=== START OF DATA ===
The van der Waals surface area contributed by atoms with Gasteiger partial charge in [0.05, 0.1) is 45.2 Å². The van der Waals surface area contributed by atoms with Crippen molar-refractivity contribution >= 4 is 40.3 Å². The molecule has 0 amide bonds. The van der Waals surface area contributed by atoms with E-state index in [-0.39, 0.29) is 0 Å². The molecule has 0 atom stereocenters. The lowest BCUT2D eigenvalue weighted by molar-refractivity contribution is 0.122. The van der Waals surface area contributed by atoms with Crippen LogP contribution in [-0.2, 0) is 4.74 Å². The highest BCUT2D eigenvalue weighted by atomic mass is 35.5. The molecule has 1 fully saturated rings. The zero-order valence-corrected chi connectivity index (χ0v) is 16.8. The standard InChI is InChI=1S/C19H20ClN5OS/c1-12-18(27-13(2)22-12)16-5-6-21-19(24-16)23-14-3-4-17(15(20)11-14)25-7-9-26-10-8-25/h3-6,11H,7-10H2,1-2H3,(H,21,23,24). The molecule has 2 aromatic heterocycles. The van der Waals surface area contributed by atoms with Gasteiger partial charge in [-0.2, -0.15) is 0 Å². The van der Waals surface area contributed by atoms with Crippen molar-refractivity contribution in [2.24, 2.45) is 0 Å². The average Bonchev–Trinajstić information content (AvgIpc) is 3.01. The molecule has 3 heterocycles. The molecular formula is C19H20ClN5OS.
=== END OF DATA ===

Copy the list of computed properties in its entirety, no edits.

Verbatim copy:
The van der Waals surface area contributed by atoms with Gasteiger partial charge in [0.05, 0.1) is 45.2 Å². The van der Waals surface area contributed by atoms with Crippen molar-refractivity contribution >= 4 is 40.3 Å². The molecule has 0 amide bonds. The van der Waals surface area contributed by atoms with E-state index in [-0.39, 0.29) is 0 Å². The molecule has 0 atom stereocenters. The lowest BCUT2D eigenvalue weighted by molar-refractivity contribution is 0.122. The van der Waals surface area contributed by atoms with Crippen LogP contribution in [-0.2, 0) is 4.74 Å². The highest BCUT2D eigenvalue weighted by atomic mass is 35.5. The molecule has 1 fully saturated rings. The zero-order valence-corrected chi connectivity index (χ0v) is 16.8. The standard InChI is InChI=1S/C19H20ClN5OS/c1-12-18(27-13(2)22-12)16-5-6-21-19(24-16)23-14-3-4-17(15(20)11-14)25-7-9-26-10-8-25/h3-6,11H,7-10H2,1-2H3,(H,21,23,24). The molecule has 2 aromatic heterocycles. The van der Waals surface area contributed by atoms with Gasteiger partial charge in [-0.2, -0.15) is 0 Å². The van der Waals surface area contributed by atoms with Crippen molar-refractivity contribution in [2.24, 2.45) is 0 Å². The average Bonchev–Trinajstić information content (AvgIpc) is 3.01. The molecule has 3 heterocycles. The molecular formula is C19H20ClN5OS.